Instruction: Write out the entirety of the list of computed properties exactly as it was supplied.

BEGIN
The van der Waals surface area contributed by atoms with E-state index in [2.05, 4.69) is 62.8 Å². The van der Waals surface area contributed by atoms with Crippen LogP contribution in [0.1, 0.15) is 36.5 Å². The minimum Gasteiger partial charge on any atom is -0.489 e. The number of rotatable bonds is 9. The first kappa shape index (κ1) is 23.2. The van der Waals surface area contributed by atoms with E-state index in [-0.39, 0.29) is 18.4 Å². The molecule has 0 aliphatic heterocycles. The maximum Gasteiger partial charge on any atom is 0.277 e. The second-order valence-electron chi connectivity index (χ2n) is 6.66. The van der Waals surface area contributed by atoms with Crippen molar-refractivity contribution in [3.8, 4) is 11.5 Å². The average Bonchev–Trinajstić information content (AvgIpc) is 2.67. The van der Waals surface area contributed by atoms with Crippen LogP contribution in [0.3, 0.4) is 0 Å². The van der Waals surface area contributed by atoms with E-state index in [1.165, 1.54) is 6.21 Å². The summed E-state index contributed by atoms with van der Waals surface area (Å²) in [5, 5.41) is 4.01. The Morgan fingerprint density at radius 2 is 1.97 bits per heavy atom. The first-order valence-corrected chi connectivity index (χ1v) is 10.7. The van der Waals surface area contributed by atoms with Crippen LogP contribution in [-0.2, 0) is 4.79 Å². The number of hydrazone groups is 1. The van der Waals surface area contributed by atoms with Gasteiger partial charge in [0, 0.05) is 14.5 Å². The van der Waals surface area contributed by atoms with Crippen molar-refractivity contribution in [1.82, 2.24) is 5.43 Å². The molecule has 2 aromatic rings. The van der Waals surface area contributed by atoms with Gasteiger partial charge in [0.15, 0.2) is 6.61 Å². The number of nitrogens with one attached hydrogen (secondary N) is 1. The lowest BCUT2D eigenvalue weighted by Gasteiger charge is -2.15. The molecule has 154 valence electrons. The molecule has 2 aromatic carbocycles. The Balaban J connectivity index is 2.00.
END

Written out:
The van der Waals surface area contributed by atoms with E-state index in [2.05, 4.69) is 62.8 Å². The van der Waals surface area contributed by atoms with Crippen LogP contribution in [0.1, 0.15) is 36.5 Å². The minimum Gasteiger partial charge on any atom is -0.489 e. The number of rotatable bonds is 9. The first kappa shape index (κ1) is 23.2. The van der Waals surface area contributed by atoms with E-state index in [-0.39, 0.29) is 18.4 Å². The molecule has 0 aliphatic heterocycles. The maximum Gasteiger partial charge on any atom is 0.277 e. The second-order valence-electron chi connectivity index (χ2n) is 6.66. The van der Waals surface area contributed by atoms with Crippen molar-refractivity contribution in [3.8, 4) is 11.5 Å². The average Bonchev–Trinajstić information content (AvgIpc) is 2.67. The van der Waals surface area contributed by atoms with Crippen LogP contribution in [0.3, 0.4) is 0 Å². The van der Waals surface area contributed by atoms with E-state index in [1.165, 1.54) is 6.21 Å². The summed E-state index contributed by atoms with van der Waals surface area (Å²) in [5, 5.41) is 4.01. The Morgan fingerprint density at radius 2 is 1.97 bits per heavy atom. The first-order valence-corrected chi connectivity index (χ1v) is 10.7. The van der Waals surface area contributed by atoms with Crippen LogP contribution in [-0.2, 0) is 4.79 Å². The number of hydrazone groups is 1. The van der Waals surface area contributed by atoms with Gasteiger partial charge in [0, 0.05) is 14.5 Å². The van der Waals surface area contributed by atoms with Crippen molar-refractivity contribution in [1.82, 2.24) is 5.43 Å². The molecule has 2 aromatic rings. The van der Waals surface area contributed by atoms with Gasteiger partial charge in [0.15, 0.2) is 6.61 Å². The number of nitrogens with one attached hydrogen (secondary N) is 1. The lowest BCUT2D eigenvalue weighted by Gasteiger charge is -2.15. The molecule has 154 valence electrons. The molecule has 2 aromatic carbocycles. The Balaban J connectivity index is 2.00.